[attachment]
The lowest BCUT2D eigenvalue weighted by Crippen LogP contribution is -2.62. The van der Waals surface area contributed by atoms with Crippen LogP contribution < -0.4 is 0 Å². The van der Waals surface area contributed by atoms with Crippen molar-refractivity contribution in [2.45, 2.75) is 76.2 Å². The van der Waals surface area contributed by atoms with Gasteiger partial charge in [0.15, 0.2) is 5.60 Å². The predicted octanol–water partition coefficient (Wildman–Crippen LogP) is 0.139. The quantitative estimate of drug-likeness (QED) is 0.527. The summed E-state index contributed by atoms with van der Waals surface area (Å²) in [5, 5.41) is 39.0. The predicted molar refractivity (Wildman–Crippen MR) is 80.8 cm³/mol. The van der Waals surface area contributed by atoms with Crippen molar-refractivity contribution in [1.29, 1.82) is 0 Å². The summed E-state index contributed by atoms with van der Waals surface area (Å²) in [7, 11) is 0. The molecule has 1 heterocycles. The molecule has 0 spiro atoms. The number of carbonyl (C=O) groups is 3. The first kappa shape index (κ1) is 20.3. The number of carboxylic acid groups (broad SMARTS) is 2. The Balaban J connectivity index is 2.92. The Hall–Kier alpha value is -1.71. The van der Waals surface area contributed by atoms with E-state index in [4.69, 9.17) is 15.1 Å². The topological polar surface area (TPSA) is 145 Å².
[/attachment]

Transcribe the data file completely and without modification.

The lowest BCUT2D eigenvalue weighted by Crippen LogP contribution is -2.62. The van der Waals surface area contributed by atoms with Crippen LogP contribution < -0.4 is 0 Å². The van der Waals surface area contributed by atoms with Crippen molar-refractivity contribution in [2.45, 2.75) is 76.2 Å². The van der Waals surface area contributed by atoms with Gasteiger partial charge in [0.15, 0.2) is 5.60 Å². The predicted octanol–water partition coefficient (Wildman–Crippen LogP) is 0.139. The quantitative estimate of drug-likeness (QED) is 0.527. The summed E-state index contributed by atoms with van der Waals surface area (Å²) in [5, 5.41) is 39.0. The predicted molar refractivity (Wildman–Crippen MR) is 80.8 cm³/mol. The van der Waals surface area contributed by atoms with Crippen molar-refractivity contribution in [1.29, 1.82) is 0 Å². The summed E-state index contributed by atoms with van der Waals surface area (Å²) in [7, 11) is 0. The molecule has 1 heterocycles. The molecule has 0 spiro atoms. The number of carbonyl (C=O) groups is 3. The first kappa shape index (κ1) is 20.3. The number of carboxylic acid groups (broad SMARTS) is 2. The Balaban J connectivity index is 2.92. The Hall–Kier alpha value is -1.71. The van der Waals surface area contributed by atoms with E-state index in [4.69, 9.17) is 15.1 Å². The topological polar surface area (TPSA) is 145 Å².